Announcement

Collapse

Announcement

Welcome to the NEW iPad Rehab Forum! Everyone is welcome to read posts and learn for free. If you'd like to post your own question on the forum, please click "register" above or go here: http://forum.mendonipadrehab.com/register to enroll as a paid subscriber for $29/mo for unlimited access to our forum support and private signature failure section.
See more
See less

iPad Air 1st PMIC is it really failing that much lately?

Collapse
X
 
  • Filter
  • Time
  • Show
Clear All
new posts

  • iPad Air 1st PMIC is it really failing that much lately?

    I had 1 iPad Air which the only history is small drops here and there but the logic board looks perfectly dead

    Had too many voltages missing during charging to even name, but the 5V were coming from the charging port so tried tristar as good measure and still same result.

    So the other day another came by with the same symptoms.

    What's do you guys think? is this the next big thing?


    BTW loved how tristar goes directly to the store
    LastDeuS
    Friendly Contributor
    Last edited by LastDeuS; 11-26-2017, 08:32 PM.

  • #2
    Yes "tristar" goes directly to LOUIS's store---a small price to pay for his enormous help setting up this forum.

    Let's get out of the habit of "all roads lead to PMIC" on any board problem. That is rarely the case.

    So your problem is iPad Air is not charging. First question---does it boot? An iPad that can't boot obviously can't charge, so let's make sure that we start with rule #1--this iPad Air can boot in a known good housing, yes? After that--what makes you think that it can't charge? We need to differentiate two important things. "Not charging" and "not reporting charging correctly"

    Comment


    • #3
      Originally posted by Jessa_the_Professa View Post
      Yes "tristar" goes directly to LOUIS's store---a small price to pay for his enormous help setting up this forum.

      Let's get out of the habit of "all roads lead to PMIC" on any board problem. That is rarely the case.

      So your problem is iPad Air is not charging. First question---does it boot? An iPad that can't boot obviously can't charge, so let's make sure that we start with rule #1--this iPad Air can boot in a known good housing, yes? After that--what makes you think that it can't charge? We need to differentiate two important things. "Not charging" and "not reporting charging correctly"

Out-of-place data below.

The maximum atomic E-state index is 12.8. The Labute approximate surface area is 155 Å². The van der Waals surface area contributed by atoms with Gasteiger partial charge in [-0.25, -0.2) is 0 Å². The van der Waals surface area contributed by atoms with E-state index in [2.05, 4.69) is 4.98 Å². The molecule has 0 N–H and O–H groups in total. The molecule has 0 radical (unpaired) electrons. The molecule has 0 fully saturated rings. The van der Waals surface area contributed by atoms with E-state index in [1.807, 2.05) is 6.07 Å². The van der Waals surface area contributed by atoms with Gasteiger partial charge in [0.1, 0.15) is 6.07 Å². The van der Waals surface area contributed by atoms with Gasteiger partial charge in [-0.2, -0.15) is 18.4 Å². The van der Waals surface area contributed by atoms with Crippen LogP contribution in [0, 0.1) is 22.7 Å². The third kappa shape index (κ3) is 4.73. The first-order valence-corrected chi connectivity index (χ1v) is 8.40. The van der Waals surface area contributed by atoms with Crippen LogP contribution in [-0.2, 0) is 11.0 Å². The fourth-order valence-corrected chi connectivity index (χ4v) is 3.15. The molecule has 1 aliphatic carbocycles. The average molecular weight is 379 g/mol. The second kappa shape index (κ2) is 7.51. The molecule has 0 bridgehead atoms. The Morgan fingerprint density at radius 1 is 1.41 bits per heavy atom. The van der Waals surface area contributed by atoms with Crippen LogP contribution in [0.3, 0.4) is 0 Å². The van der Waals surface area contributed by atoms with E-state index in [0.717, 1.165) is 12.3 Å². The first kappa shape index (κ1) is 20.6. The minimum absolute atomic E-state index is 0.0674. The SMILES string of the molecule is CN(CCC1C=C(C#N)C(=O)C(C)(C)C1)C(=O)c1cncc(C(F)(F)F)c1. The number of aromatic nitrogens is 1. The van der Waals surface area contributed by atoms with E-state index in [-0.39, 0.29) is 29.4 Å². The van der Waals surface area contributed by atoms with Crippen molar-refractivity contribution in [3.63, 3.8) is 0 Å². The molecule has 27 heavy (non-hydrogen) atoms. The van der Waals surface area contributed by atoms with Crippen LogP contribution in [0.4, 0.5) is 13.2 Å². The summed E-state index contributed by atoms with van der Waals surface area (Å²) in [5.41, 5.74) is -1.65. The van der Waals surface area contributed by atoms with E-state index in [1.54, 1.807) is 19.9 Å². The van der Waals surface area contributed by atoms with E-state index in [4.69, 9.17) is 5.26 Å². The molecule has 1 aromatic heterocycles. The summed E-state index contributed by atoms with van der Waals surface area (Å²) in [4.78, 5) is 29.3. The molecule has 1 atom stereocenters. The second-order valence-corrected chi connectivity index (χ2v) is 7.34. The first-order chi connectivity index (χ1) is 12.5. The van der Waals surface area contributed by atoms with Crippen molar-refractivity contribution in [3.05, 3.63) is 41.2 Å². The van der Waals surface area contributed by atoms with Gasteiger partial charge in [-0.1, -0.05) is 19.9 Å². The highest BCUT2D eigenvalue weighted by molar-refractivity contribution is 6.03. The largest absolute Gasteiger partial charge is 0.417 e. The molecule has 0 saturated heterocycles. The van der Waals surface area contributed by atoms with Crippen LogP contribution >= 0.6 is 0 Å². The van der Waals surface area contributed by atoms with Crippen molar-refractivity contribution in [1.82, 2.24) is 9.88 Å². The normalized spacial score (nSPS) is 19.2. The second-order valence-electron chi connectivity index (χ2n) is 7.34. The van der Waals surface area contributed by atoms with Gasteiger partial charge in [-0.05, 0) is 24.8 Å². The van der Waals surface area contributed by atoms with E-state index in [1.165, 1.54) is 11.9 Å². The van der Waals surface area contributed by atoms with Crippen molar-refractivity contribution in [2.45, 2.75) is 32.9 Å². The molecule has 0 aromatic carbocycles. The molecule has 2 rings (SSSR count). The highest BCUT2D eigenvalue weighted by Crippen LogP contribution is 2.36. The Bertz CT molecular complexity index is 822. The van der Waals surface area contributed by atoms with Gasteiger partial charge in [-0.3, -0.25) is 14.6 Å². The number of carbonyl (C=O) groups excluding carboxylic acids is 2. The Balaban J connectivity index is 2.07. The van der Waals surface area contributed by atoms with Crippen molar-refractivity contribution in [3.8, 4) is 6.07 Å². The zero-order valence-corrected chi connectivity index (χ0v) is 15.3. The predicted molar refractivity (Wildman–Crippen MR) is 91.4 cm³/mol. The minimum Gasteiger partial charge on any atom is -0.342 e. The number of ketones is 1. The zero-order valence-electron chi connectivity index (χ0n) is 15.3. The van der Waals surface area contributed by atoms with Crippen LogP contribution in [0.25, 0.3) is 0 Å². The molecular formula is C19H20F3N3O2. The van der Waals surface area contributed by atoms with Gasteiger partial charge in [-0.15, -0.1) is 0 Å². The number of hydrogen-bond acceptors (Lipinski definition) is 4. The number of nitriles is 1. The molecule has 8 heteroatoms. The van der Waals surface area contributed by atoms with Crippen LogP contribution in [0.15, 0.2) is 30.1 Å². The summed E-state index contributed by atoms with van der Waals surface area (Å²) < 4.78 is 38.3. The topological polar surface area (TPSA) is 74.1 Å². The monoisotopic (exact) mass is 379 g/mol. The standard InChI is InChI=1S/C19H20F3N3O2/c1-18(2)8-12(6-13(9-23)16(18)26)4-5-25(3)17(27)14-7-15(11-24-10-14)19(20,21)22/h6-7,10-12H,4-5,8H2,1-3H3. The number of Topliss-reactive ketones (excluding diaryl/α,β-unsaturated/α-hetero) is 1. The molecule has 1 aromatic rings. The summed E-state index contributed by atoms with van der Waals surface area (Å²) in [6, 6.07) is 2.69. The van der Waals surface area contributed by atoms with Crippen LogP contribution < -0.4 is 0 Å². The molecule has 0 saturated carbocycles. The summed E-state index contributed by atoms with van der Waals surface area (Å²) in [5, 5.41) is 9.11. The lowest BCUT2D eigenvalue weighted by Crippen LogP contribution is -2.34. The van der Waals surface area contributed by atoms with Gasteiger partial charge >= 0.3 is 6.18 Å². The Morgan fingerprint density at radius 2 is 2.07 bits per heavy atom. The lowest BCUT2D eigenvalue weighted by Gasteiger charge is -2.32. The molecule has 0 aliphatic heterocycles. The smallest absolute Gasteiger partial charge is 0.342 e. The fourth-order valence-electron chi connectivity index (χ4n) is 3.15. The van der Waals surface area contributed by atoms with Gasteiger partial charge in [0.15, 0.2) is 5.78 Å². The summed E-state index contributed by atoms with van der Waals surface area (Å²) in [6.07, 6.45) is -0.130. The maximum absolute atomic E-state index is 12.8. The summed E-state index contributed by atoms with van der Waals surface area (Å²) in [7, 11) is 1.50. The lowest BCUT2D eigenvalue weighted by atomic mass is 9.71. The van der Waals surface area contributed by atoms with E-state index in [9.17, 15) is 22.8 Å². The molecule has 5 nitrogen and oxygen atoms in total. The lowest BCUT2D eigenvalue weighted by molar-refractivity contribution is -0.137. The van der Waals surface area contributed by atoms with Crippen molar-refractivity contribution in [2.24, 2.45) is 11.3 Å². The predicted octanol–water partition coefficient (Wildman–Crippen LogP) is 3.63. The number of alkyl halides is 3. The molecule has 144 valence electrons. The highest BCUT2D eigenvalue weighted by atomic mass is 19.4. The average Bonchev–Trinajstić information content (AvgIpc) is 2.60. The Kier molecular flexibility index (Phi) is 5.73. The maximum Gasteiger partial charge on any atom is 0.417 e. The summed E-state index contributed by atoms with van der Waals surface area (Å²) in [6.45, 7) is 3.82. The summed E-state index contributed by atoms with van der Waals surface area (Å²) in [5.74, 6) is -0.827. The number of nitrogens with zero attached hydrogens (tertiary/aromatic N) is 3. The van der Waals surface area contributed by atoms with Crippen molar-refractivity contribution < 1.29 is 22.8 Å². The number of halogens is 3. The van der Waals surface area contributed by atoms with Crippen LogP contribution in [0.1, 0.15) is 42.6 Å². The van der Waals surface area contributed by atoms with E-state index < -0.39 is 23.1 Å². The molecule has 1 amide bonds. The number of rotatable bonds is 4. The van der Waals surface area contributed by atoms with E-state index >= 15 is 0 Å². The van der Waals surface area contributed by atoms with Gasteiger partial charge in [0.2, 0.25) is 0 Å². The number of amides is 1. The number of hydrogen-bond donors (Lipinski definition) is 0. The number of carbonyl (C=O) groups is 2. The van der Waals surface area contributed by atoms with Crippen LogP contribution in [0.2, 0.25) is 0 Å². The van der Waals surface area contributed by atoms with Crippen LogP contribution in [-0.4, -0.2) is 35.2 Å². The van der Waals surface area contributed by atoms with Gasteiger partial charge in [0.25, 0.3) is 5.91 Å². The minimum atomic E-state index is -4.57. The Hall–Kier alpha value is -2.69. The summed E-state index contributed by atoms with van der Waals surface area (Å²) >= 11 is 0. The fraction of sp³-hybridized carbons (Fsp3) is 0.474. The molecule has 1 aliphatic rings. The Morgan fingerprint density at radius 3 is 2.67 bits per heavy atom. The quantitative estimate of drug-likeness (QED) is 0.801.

Oh sorry my bad, ok yes before posting I always make sure to test the device on a know good housing with a known good battery, so yeah it does not boot and it does not get recognized by pc
      haven't tried dfu on this one
      To be honest I just mentioned PMIC because there is a lot of hype on the group lately about it and since in my case so many voltages were missing that I assumed this was actually a thing now

      I will measure tomorrow and be more specific

      Comment


      • #4
        So this isn't "not charging" this is "not booting". Let's forget about charging until it can boot. Your first step toward a not booting problem is to determine what the overall current consumption in the device is---does it have some big short? Is it brain dead? These are two very different problems--heart and brain. Both power (heart) and brain (data) are required for the device to turn on.

        You mention "missing voltages" and are jumping to "PMIC is bad". My question is "how do you know the PMIC is being told to turn on?" What tool can we use to assess whether a device has a bleeding heart with a short vs one that is brain dead?

        Comment


        • #5
          OK when I mentioned "charging" was only to point that my tests were performed while connected to a charger (0 current draw on ampmeter btw)

          Not really sure could have cold solder on under CPU as well so tomorrow I will show the specific voltages and some diode measurements

          So this is still not considered a signature fault just yet then

          Comment


          • #6
            Be wary of introducing variables into a troubleshooting problem. That is when things get complicated. The first step is "Identify the problem you are trying to solve" A usb ammeter asks the question 'does this device charge normally?" Of course the answer is no on a device that can't boot---so plugging a device into a usb ammeter gives us no useable information and just muddies the post.